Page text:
A dog sits on top of its shelter at a dog yard in Bolterdalen, Norway, Tuesday, Jan. 10, 2023. The yard is located half a dozen miles from the main village in Svalbard, a Norwegian archipelago so close to the North Pole that winter is shrouded in uninterrupted darkness. (AP Photo/Daniel Cole)

VIDEO: In Norway, sled dogs train and play in warming Arctic

The pups thrive in freezing weather, but are struggling with increasingly common warm spells

Out of the dark, frozen vastness in this Arctic valley, a chorus of barks and howls trumpeted the return of Green Dog’s oldest puppies from a dogsledding training run through the polar night on Tuesday afternoon.

Karina Bernlow and her husband, Martin Munck, run the outfit Green Dog, which has nearly 300 dogs in three yards. It’s located half a dozen miles from the main village in Svalbard, a Norwegian archipelago so close to the North Pole that winter is shrouded in uninterrupted darkness.

The working dogs, younger puppies and new litters played in the lashing winds that shifted thigh-high snowdrifts. This mix of husky and Greenland dog — a breed known for taller legs, big paws and thick fur — is especially social and thrives in the cold, Bernlow said. They don’t even fear the rare occasion when a polar bear ambles past the yards.

What hurts them is when this lunar landscape turns unusually warm, which is happening more often as much of the Arctic heats up several times faster than the rest of the world.

Last summer, a few dogsledding tours had to be canceled so the dogs wouldn’t overheat. One of the tours leads to an ice cave and Bernlow, who’s been here for more than a decade, said they’re watching it disappear year after year.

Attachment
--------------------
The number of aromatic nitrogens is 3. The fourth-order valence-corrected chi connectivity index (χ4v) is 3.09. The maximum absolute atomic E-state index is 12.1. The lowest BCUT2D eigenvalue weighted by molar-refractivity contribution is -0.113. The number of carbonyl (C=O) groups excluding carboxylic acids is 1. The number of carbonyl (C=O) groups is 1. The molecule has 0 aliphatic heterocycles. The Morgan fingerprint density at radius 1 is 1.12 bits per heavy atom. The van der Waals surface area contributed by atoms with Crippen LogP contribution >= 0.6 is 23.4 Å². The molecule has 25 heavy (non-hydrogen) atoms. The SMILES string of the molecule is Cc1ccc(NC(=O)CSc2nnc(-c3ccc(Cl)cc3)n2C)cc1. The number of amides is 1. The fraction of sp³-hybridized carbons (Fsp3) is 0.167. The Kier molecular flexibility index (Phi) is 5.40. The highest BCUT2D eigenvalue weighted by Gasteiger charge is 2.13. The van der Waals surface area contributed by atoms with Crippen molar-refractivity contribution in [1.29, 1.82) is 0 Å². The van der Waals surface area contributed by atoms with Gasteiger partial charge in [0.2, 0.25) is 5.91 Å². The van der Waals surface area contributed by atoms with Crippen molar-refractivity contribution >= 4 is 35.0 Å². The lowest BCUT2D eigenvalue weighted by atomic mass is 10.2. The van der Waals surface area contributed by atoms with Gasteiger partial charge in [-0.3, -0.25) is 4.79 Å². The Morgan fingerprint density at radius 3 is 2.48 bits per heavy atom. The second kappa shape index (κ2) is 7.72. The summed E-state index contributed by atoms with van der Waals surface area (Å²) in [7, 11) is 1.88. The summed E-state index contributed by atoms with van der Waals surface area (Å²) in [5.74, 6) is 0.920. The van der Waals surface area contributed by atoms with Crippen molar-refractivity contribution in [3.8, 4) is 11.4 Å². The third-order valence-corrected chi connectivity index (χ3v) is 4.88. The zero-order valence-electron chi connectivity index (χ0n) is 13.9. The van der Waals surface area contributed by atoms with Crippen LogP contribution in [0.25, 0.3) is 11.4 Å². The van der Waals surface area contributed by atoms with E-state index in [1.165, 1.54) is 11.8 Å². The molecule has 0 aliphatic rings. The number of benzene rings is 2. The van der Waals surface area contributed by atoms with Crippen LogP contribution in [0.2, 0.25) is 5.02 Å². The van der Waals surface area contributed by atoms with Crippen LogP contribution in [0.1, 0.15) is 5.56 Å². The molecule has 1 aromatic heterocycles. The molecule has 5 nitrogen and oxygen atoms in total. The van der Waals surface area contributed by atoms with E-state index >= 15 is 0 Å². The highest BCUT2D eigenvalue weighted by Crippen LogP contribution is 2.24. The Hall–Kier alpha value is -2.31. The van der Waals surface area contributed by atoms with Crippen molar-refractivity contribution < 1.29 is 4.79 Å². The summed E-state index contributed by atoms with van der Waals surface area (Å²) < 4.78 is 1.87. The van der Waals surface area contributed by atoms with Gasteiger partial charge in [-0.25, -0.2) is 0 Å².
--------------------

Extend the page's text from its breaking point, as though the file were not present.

“What we can do is teach our children to take care of the planet,” said Bernlow, the mother of four children.

As she walked by them, the newly returned dogs strained their chains to reach out to be petted and puppies rushed to watch from their enclosure.

___

Associated Press climate and environmental coverage receives support from several private foundations. See more about AP’s climate initiative here. The AP is solely responsible for all content.

Daniel Cole And Giovanna Dell’orto, The Associated Press

WATCH ALSO: Okanagan athlete puts smile on (chunk of) ice

Karina Bernlow pets a Greenland puppy at her dog yard in Bolterdalen, Norway, Tuesday, Jan. 10, 2023. Her and husband, Martin Munck, run Green Dog. It’s located half a dozen miles from the main village in Svalbard, a Norwegian archipelago so close to the North Pole that winter is shrouded in uninterrupted darkness. (AP Photo/Daniel Cole)

Karina Bernlow pets a Greenland puppy at her dog yard in Bolterdalen, Norway, Tuesday, Jan. 10, 2023. Her and husband, Martin Munck, run Green Dog. It’s located half a dozen miles from the main village in Svalbard, a Norwegian archipelago so close to the North Pole that winter is shrouded in uninterrupted darkness. (AP Photo/Daniel Cole)

Like us on Facebook and follow us on Twitter.

ArcticDogsdogsledding

Be Among The First To Know

Create a free account today, and start receiving free newsletters.

Sign Up with google Sign Up with facebook

This site is protected by reCAPTCHA and the Google Privacy Policy and Terms of Service apply.

Reset your password

This site is protected by reCAPTCHA and the Google Privacy Policy and Terms of Service apply.

A link has been emailed to you - check your inbox.



Don't have an account? Click here to sign up
Pop-up banner image